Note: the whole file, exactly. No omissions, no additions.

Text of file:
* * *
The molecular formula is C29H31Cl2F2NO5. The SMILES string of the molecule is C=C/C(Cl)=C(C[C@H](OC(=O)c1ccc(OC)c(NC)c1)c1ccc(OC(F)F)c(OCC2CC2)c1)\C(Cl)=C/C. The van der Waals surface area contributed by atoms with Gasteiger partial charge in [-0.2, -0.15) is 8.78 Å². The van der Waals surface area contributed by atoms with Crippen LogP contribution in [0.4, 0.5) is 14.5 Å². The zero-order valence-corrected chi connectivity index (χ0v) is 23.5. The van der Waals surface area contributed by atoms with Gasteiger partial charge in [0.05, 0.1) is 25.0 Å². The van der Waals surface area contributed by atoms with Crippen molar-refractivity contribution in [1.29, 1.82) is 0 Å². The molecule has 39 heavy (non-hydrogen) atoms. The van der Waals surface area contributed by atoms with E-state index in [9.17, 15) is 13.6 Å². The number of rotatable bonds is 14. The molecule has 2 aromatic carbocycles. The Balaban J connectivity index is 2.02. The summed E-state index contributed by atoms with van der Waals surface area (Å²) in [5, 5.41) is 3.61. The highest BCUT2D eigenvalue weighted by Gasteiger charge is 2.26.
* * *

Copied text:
The molecular formula is C29H31Cl2F2NO5. The SMILES string of the molecule is C=C/C(Cl)=C(C[C@H](OC(=O)c1ccc(OC)c(NC)c1)c1ccc(OC(F)F)c(OCC2CC2)c1)\C(Cl)=C/C. The van der Waals surface area contributed by atoms with Gasteiger partial charge in [-0.2, -0.15) is 8.78 Å². The van der Waals surface area contributed by atoms with Crippen LogP contribution in [0.4, 0.5) is 14.5 Å². The zero-order valence-corrected chi connectivity index (χ0v) is 23.5. The van der Waals surface area contributed by atoms with Gasteiger partial charge in [0.05, 0.1) is 25.0 Å². The van der Waals surface area contributed by atoms with Crippen molar-refractivity contribution in [1.29, 1.82) is 0 Å². The molecule has 39 heavy (non-hydrogen) atoms. The van der Waals surface area contributed by atoms with E-state index in [9.17, 15) is 13.6 Å². The number of rotatable bonds is 14. The molecule has 2 aromatic carbocycles. The Balaban J connectivity index is 2.02. The summed E-state index contributed by atoms with van der Waals surface area (Å²) in [5, 5.41) is 3.61. The highest BCUT2D eigenvalue weighted by Gasteiger charge is 2.26.